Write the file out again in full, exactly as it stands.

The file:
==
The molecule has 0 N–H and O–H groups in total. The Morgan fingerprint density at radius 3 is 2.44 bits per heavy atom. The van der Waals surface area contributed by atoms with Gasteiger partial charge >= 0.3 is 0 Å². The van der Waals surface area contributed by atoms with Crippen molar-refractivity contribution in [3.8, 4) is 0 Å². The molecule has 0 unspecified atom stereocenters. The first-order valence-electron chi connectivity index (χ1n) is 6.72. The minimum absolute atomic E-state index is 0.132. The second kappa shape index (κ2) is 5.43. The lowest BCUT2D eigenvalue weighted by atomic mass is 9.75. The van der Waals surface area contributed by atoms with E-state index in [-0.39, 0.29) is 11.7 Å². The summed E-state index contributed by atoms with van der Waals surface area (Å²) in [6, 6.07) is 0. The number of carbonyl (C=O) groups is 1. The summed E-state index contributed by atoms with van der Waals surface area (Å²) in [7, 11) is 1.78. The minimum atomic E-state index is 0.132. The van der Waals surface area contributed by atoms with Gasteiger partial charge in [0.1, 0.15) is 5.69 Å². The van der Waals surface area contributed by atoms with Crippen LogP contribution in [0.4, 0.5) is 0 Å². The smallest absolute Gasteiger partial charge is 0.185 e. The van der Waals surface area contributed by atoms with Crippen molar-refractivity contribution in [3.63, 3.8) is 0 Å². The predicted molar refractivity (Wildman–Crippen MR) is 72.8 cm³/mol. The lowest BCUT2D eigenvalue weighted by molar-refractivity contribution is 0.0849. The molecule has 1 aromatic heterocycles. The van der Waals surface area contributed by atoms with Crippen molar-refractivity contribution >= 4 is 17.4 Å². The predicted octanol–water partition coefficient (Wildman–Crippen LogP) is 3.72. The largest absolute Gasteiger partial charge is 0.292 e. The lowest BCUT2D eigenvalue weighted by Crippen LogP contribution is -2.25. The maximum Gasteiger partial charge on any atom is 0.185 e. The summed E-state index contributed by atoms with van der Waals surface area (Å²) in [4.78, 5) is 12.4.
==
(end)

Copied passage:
The molecule has 0 N–H and O–H groups in total. The Morgan fingerprint density at radius 3 is 2.44 bits per heavy atom. The van der Waals surface area contributed by atoms with Gasteiger partial charge >= 0.3 is 0 Å². The van der Waals surface area contributed by atoms with Crippen molar-refractivity contribution in [3.8, 4) is 0 Å². The molecule has 0 unspecified atom stereocenters. The first-order valence-electron chi connectivity index (χ1n) is 6.72. The minimum absolute atomic E-state index is 0.132. The second kappa shape index (κ2) is 5.43. The lowest BCUT2D eigenvalue weighted by atomic mass is 9.75. The van der Waals surface area contributed by atoms with E-state index in [-0.39, 0.29) is 11.7 Å². The summed E-state index contributed by atoms with van der Waals surface area (Å²) in [6, 6.07) is 0. The number of carbonyl (C=O) groups is 1. The summed E-state index contributed by atoms with van der Waals surface area (Å²) in [7, 11) is 1.78. The minimum atomic E-state index is 0.132. The van der Waals surface area contributed by atoms with Gasteiger partial charge in [0.1, 0.15) is 5.69 Å². The van der Waals surface area contributed by atoms with Crippen LogP contribution in [0.4, 0.5) is 0 Å². The smallest absolute Gasteiger partial charge is 0.185 e. The van der Waals surface area contributed by atoms with Crippen molar-refractivity contribution in [3.63, 3.8) is 0 Å². The predicted molar refractivity (Wildman–Crippen MR) is 72.8 cm³/mol. The lowest BCUT2D eigenvalue weighted by molar-refractivity contribution is 0.0849. The molecule has 1 aromatic heterocycles. The van der Waals surface area contributed by atoms with Crippen molar-refractivity contribution >= 4 is 17.4 Å². The predicted octanol–water partition coefficient (Wildman–Crippen LogP) is 3.72. The largest absolute Gasteiger partial charge is 0.292 e. The lowest BCUT2D eigenvalue weighted by Crippen LogP contribution is -2.25. The maximum Gasteiger partial charge on any atom is 0.185 e. The summed E-state index contributed by atoms with van der Waals surface area (Å²) in [4.78, 5) is 12.4.